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RBI likely to lower policy rate again on Friday as India struggles to get growth back on track, says Scotiabank
The Reserve Bank of India (RBI) is expected to lower its policy rate again on Friday afternoon, as India is struggling to get growth back on track after a credit crunch stemming from the nation’s shadow banking system, according to the latest research report from Scotiabank.
The latest data showed that India’s commercial bank lending growth dropped to around 10% only in August. While the market has fully priced in a 25 bp rate cut within a month, we reckon the Indian central bank is more likely to deliver a 35 or 40 bp rate reduction the day after tomorrow.
On September 19, RBI Governor Shaktikanta Das said that there’s room for interest rate cuts to spur economic growth given stable and below-target inflation.
Moreover, the RBI on September 26 released its new liquidity management framework with the call money rate to remain the target rate, signaling an easier liquidity stance should financial conditions warrant.
In addition, the Indian government has stepped up efforts to spur economic growth:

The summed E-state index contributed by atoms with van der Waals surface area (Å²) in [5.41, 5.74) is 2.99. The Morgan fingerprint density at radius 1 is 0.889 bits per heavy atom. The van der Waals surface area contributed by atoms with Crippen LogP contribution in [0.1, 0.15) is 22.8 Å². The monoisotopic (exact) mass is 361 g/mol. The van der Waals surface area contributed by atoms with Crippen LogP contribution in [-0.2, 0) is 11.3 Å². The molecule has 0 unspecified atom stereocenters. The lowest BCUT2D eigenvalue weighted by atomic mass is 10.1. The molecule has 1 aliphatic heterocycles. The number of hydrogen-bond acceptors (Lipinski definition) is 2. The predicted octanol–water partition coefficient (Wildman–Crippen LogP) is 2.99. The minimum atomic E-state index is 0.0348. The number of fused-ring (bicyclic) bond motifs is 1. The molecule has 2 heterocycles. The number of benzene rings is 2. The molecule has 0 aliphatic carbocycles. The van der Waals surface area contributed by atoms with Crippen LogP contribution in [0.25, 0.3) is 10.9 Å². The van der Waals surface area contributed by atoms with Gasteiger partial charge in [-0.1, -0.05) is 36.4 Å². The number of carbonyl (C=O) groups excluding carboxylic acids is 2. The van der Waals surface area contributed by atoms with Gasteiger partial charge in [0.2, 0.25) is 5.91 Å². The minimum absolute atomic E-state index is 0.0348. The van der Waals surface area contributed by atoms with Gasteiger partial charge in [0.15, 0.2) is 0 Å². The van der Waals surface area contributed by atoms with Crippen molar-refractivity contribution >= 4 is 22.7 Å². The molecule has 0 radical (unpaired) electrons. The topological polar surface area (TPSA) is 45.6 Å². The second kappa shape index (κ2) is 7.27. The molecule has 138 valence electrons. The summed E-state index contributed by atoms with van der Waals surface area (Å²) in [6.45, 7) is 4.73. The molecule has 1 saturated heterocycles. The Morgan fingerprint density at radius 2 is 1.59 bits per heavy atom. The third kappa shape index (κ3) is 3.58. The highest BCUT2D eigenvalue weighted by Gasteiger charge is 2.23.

The abovementioned stimulus measures are expected to prompt foreign investors to turn net buyers of Indian equities and bonds again should external uncertainties stay under control and fade away. The Modi administration said on Monday that it will stick to the target of selling INR2.68 trillion of debt in the six months starting October 1, which could alleviate market concerns over fiscal slippage and prop up local bonds, the report added.
Last Friday, Reuters reported that India is looking to ease foreign investment limits in government bonds in order to get its securities included in global bond indexes in the next two years, citing a government source.
"We believe the Fed remains on track to deliver more monetary easing measures that would undermine the dollar in the medium term. The pace of hiring has slowed in the US economy, which will finally erode the power of US household consumption and drag down the economic growth," Scotiabank further commented in the report.